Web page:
With the UK having strongeconomic relations with EFTA/EEA states, it seems as though it would bepossible for the UK to join. EFTA states trade €70bn per year with the UK andEFTA states are the UK’s third largest export market. However, there areseveral obstacles before this would be possible. Firstly, the UK’s economy issignificantly larger than Norway’s (largest EFTA economy). This means that thepower dynamics of EFTA would change significantly, as smaller EFTA states mayfear the loss of influence as the UK is such a large player and in order forthe UK to become a member of EFTA, all states must provide consent. Inaddition, the UK will have to abide by the freedom of movement laws that arealigned with the EU. Politically, this could have a major impact on the UKgovernment who have stated that they wish to end the freedom of movementfollowing the 2016 referendum.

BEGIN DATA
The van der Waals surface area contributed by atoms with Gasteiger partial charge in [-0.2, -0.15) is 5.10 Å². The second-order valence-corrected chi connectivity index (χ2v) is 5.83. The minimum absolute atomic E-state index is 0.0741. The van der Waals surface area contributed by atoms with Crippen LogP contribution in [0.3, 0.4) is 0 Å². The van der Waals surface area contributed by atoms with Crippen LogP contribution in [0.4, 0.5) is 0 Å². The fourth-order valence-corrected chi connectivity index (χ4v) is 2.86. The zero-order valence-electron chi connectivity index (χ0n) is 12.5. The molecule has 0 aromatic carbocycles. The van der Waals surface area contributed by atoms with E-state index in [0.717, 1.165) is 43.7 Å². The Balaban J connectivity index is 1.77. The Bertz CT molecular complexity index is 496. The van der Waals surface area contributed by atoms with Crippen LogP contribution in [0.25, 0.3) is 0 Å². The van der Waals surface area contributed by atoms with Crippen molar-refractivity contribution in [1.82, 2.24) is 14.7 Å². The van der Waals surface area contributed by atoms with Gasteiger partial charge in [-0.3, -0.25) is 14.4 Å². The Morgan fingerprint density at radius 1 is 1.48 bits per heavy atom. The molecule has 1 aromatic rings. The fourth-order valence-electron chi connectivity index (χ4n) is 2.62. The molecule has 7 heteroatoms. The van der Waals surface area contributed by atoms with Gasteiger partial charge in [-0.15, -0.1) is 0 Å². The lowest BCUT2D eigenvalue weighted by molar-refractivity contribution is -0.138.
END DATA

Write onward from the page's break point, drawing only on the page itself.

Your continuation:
Although, for many, the UKjoining EFTA/EEA would be hugely beneficial to businesses and significantlyless damaging to the economy than a ‘harder Brexit’. The UK would still be ableto trade with the EU in a similar fashion as it would abide by the singlemarket laws. Furthermore, the UK would be able to make its own bilateral tradedeals with other nations, something that is a key focus for many ‘Brexiteers’.Moreover, the UK, like other EFTA states, would have influence on agencies andkey decisions and thus maintain a strong working relationship with the EU. Thiswould be extremely important in many fields where the UK is a large player,such as the pharmaceutical and fishing industries.

One of the main conclusions thatcould be drawn from the discussion was that there could in fact be a futuretogether for the UK and the EEA. Many would argue that it would be the besttype of exit that the UK could have, which maintains strong ties with the EUand does not lead to the UK crashing out and suffering from a political andeconomic collapse. Furthermore, businesses and citizens will have courts wherethey can settle disputes that they would find difficult to do in othercircumstances.

Speakers:

Senior Advisor | KREAB